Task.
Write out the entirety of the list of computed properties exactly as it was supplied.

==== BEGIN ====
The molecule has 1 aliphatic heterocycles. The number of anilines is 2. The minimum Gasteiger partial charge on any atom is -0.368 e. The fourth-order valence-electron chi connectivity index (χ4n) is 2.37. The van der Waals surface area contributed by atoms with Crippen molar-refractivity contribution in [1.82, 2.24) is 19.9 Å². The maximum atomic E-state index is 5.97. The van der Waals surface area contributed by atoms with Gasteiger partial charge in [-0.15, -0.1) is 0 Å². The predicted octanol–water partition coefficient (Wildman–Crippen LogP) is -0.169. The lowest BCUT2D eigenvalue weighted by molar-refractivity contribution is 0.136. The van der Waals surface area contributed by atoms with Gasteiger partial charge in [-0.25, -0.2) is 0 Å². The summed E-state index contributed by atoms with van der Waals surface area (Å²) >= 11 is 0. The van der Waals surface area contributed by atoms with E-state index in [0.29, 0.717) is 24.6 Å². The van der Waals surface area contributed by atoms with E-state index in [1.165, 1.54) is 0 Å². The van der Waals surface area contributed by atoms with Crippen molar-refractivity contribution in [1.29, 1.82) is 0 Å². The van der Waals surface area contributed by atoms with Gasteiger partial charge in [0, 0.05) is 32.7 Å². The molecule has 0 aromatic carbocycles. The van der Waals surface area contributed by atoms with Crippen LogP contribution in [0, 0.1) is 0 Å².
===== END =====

The molecule has 1 aliphatic heterocycles. The number of anilines is 2. The minimum Gasteiger partial charge on any atom is -0.368 e. The fourth-order valence-electron chi connectivity index (χ4n) is 2.37. The van der Waals surface area contributed by atoms with Crippen molar-refractivity contribution in [1.82, 2.24) is 19.9 Å². The maximum atomic E-state index is 5.97. The van der Waals surface area contributed by atoms with Gasteiger partial charge in [-0.15, -0.1) is 0 Å². The predicted octanol–water partition coefficient (Wildman–Crippen LogP) is -0.169. The lowest BCUT2D eigenvalue weighted by molar-refractivity contribution is 0.136. The van der Waals surface area contributed by atoms with Gasteiger partial charge in [-0.25, -0.2) is 0 Å². The summed E-state index contributed by atoms with van der Waals surface area (Å²) >= 11 is 0. The van der Waals surface area contributed by atoms with E-state index in [0.29, 0.717) is 24.6 Å². The van der Waals surface area contributed by atoms with E-state index in [1.165, 1.54) is 0 Å². The van der Waals surface area contributed by atoms with Crippen molar-refractivity contribution in [1.29, 1.82) is 0 Å². The van der Waals surface area contributed by atoms with Gasteiger partial charge in [0, 0.05) is 32.7 Å². The molecule has 0 aromatic carbocycles. The van der Waals surface area contributed by atoms with Crippen LogP contribution in [0, 0.1) is 0 Å².